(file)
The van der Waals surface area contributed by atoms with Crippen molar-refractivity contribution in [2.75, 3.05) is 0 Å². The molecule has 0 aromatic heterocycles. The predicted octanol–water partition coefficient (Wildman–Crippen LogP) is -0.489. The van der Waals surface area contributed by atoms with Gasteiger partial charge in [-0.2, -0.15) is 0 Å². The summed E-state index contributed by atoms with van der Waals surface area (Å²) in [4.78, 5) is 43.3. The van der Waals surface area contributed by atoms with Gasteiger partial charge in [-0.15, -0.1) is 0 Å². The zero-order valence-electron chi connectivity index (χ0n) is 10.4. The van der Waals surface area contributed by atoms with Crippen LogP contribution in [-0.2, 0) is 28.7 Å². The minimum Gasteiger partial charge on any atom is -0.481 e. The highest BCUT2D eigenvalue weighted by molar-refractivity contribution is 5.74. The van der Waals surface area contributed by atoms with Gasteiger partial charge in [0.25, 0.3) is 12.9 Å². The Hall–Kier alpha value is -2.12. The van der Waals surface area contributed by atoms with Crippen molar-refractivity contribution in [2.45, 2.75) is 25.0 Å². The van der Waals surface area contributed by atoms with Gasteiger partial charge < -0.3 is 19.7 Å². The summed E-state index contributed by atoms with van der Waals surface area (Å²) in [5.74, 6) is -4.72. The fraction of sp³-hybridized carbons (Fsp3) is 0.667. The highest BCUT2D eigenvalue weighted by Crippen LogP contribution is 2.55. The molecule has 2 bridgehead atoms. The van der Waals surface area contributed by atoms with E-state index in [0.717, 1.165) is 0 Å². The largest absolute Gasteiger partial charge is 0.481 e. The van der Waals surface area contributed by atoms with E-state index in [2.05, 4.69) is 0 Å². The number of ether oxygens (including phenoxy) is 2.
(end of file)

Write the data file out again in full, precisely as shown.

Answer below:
The van der Waals surface area contributed by atoms with Crippen molar-refractivity contribution in [2.75, 3.05) is 0 Å². The molecule has 0 aromatic heterocycles. The predicted octanol–water partition coefficient (Wildman–Crippen LogP) is -0.489. The van der Waals surface area contributed by atoms with Gasteiger partial charge in [-0.2, -0.15) is 0 Å². The summed E-state index contributed by atoms with van der Waals surface area (Å²) in [4.78, 5) is 43.3. The van der Waals surface area contributed by atoms with Gasteiger partial charge in [-0.15, -0.1) is 0 Å². The zero-order valence-electron chi connectivity index (χ0n) is 10.4. The van der Waals surface area contributed by atoms with Crippen LogP contribution in [-0.2, 0) is 28.7 Å². The minimum Gasteiger partial charge on any atom is -0.481 e. The highest BCUT2D eigenvalue weighted by molar-refractivity contribution is 5.74. The van der Waals surface area contributed by atoms with Gasteiger partial charge in [0.25, 0.3) is 12.9 Å². The Hall–Kier alpha value is -2.12. The van der Waals surface area contributed by atoms with Crippen molar-refractivity contribution in [2.45, 2.75) is 25.0 Å². The van der Waals surface area contributed by atoms with Gasteiger partial charge < -0.3 is 19.7 Å². The summed E-state index contributed by atoms with van der Waals surface area (Å²) in [5.74, 6) is -4.72. The fraction of sp³-hybridized carbons (Fsp3) is 0.667. The highest BCUT2D eigenvalue weighted by Crippen LogP contribution is 2.55. The molecule has 2 bridgehead atoms. The van der Waals surface area contributed by atoms with E-state index in [0.717, 1.165) is 0 Å². The largest absolute Gasteiger partial charge is 0.481 e. The van der Waals surface area contributed by atoms with E-state index in [2.05, 4.69) is 0 Å². The number of ether oxygens (including phenoxy) is 2.